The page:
Lawsuit to stop Cal Anderson Park encampment removal flails — and ultimately fails

It’s been a whirlwind two days in court, as one of the individuals living in an encampment in Cal Anderson Park attempted to convince a federal judge to issue a temporary restraining order to stop the city from clearing out the park. It ended late this afternoon when the judge firmly denied the request.

On Monday morning, the Parks Department posted notices around the growing homeless encampment in Cal Anderson Park that the city had deemed the site to be hazardous and intended to clear it all 48 hours later. According to the city, this followed several days of outreach to the residents in which “virtually everyone” was offered alternative shelter, and several individuals accepted. Over the next two days, activists and residents barricaded themselves in to make it more difficult for the city to get in and remove them.

Wednesday morning was a standoff as Parks Department staff, supported by police, gathered at the edges of the park to begin the effort but chose not to start what would probably have ended as a violent confrontation.  But as that was playing out, one of the encampment residents, Ada Yeager, was filing a lawsuit against the city in U.S. District Court, asking for an emergency temporary restraining order to prevent the city from proceeding with the removal (which is expected to take about 48 hours to complete).

However, Yeager’s attorney failed to officially serve the city with a copy of the lawsuit (which puts it on notice that it is being sued and must appear in court). In fact, the city’s attorneys first found out about the lawsuit on Twitter, when Crosscut reporter David Kroman tweeted out an excerpt from the complaint.

The case was assigned to Judge Richard Jones, the same judge who is hearing the ACLU/Black Lives Matter lawsuit over SPD’s use of crowd-control weapons, and who found the city in contempt last week. Jones scheduled an emergency hearing for 3:30 yesterday afternoon. By the start of the hearing, the city had still not been officially served, the city had not yet been able to write and submit a written response, and the lawyers for Yeager and the city had not even directly communicated with each other yet. All this was made clear to Jones at the beginning of the hearing, and yet with the grumbling assent of the city’s attorneys, they proceeded with the hearing in lieu of written briefs given the time pressures.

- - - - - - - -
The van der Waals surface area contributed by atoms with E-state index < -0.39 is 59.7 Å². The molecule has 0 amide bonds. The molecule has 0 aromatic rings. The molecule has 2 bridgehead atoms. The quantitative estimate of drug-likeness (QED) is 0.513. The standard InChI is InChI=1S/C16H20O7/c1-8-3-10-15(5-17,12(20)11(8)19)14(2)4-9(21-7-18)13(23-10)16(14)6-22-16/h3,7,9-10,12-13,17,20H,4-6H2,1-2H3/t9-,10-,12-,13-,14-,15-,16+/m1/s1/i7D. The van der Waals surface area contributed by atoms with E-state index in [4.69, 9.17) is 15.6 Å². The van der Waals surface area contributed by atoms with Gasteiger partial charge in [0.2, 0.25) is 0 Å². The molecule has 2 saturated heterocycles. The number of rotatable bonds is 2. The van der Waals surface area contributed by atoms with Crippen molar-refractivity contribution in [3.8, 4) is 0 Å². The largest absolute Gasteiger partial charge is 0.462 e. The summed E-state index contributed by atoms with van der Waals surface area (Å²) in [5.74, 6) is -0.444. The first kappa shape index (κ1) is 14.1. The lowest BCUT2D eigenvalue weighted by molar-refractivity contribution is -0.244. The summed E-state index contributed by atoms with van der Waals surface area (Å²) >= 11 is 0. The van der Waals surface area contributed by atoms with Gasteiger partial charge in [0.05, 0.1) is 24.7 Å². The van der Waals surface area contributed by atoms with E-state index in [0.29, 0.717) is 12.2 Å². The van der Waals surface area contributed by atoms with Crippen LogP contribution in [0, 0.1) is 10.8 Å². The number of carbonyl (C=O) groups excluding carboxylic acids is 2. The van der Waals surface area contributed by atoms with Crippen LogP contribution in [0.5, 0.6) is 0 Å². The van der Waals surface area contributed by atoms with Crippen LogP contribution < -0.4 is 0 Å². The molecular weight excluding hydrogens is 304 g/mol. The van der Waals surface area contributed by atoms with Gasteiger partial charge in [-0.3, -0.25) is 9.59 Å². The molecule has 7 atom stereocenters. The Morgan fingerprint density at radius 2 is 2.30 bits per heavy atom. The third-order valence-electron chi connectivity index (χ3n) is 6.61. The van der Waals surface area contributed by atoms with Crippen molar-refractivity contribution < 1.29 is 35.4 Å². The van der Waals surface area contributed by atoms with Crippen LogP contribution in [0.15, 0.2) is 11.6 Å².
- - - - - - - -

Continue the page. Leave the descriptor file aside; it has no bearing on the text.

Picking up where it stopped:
The complaint, as submitted, is peculiar in many ways. First, it refers to Yeager’s tent as a “protest encampment,” in order to assert both the First Amendment protections afforded to free-speech activities, as well as the constitutional protections given to homeless individuals under recent case precedents such as Martin vs. Boise. That is, as judges would diplomatically say, a “novel legal theory.” Along those lines, it claims that by removing Yeager and her encampment from the park, the city would be violating her rights under the First Amendment (protected speech and assembly), Fourth Amendment (unreasonable search and seizure), Fifth Amendment (taking of property without compensation and due process), and Fourteenth Amendment (state prohibitions). It makes many claims, including some highly speculative ones such as that Mayor Durkan is pressing for the cleanup of Cal Anderson Park because she has ambitions to take a role in the Biden Administration. What it doesn’t do is provide much evidence to support those claims.

In order to obtain a temporary restraining order (TRO), a plaintiff needs to meet every part of a four-part test:

  1. Show that the plaintiff is likely to succeed on the merits of the case;
  2. Show that the plaintiff will suffer irreparable harm in the absence of a TRO;
  3. Show that the “balance of harms” between the plaintiff and the defendant tips in the favor of the plaintiff, meaning that the harm to the plaintiff in the absence of a TRO is greater than the harm to the defendant if one is granted; and
  4. Show that a TRO is in the public interest.

In cases such as this one, a violation of the plaintiff’s civil rights is assumed to be a form of irreparable harm that couldn’t otherwise be compensated for through awarding monetary or other forms of damages. Also, when a plaintiff is suing the government, the “balance of harms” and “public interest” parts usually merge into a single question.